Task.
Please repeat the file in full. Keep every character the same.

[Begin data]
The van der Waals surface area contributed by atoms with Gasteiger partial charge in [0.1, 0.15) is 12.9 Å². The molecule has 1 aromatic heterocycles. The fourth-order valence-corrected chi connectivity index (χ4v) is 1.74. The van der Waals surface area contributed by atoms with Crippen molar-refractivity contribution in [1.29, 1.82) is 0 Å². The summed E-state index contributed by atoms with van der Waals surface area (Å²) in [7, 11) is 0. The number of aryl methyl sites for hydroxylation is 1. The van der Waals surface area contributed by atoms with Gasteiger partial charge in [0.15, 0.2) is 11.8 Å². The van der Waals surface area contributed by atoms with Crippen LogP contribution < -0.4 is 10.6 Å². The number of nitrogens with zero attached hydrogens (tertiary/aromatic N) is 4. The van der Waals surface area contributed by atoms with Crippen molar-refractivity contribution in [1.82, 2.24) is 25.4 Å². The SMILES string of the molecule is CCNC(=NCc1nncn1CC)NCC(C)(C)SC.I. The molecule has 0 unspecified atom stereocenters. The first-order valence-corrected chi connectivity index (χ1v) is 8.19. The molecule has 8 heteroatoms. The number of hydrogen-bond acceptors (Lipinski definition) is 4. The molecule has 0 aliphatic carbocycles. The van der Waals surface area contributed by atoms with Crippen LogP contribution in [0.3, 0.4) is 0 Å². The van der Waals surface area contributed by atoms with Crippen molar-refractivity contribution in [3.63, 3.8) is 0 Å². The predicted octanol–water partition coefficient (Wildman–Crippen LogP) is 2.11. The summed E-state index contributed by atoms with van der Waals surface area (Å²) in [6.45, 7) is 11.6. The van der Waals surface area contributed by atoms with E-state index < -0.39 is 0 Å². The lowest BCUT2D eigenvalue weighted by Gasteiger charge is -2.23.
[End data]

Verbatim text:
The van der Waals surface area contributed by atoms with Gasteiger partial charge in [0.1, 0.15) is 12.9 Å². The molecule has 1 aromatic heterocycles. The fourth-order valence-corrected chi connectivity index (χ4v) is 1.74. The van der Waals surface area contributed by atoms with Crippen molar-refractivity contribution in [1.29, 1.82) is 0 Å². The summed E-state index contributed by atoms with van der Waals surface area (Å²) in [7, 11) is 0. The number of aryl methyl sites for hydroxylation is 1. The van der Waals surface area contributed by atoms with Gasteiger partial charge in [0.15, 0.2) is 11.8 Å². The van der Waals surface area contributed by atoms with Crippen LogP contribution < -0.4 is 10.6 Å². The number of nitrogens with zero attached hydrogens (tertiary/aromatic N) is 4. The van der Waals surface area contributed by atoms with Crippen molar-refractivity contribution in [1.82, 2.24) is 25.4 Å². The SMILES string of the molecule is CCNC(=NCc1nncn1CC)NCC(C)(C)SC.I. The molecule has 0 unspecified atom stereocenters. The first-order valence-corrected chi connectivity index (χ1v) is 8.19. The molecule has 8 heteroatoms. The number of hydrogen-bond acceptors (Lipinski definition) is 4. The molecule has 0 aliphatic carbocycles. The van der Waals surface area contributed by atoms with Crippen LogP contribution in [0.3, 0.4) is 0 Å². The van der Waals surface area contributed by atoms with Crippen molar-refractivity contribution in [3.63, 3.8) is 0 Å². The predicted octanol–water partition coefficient (Wildman–Crippen LogP) is 2.11. The summed E-state index contributed by atoms with van der Waals surface area (Å²) in [6.45, 7) is 11.6. The van der Waals surface area contributed by atoms with E-state index < -0.39 is 0 Å². The lowest BCUT2D eigenvalue weighted by Gasteiger charge is -2.23.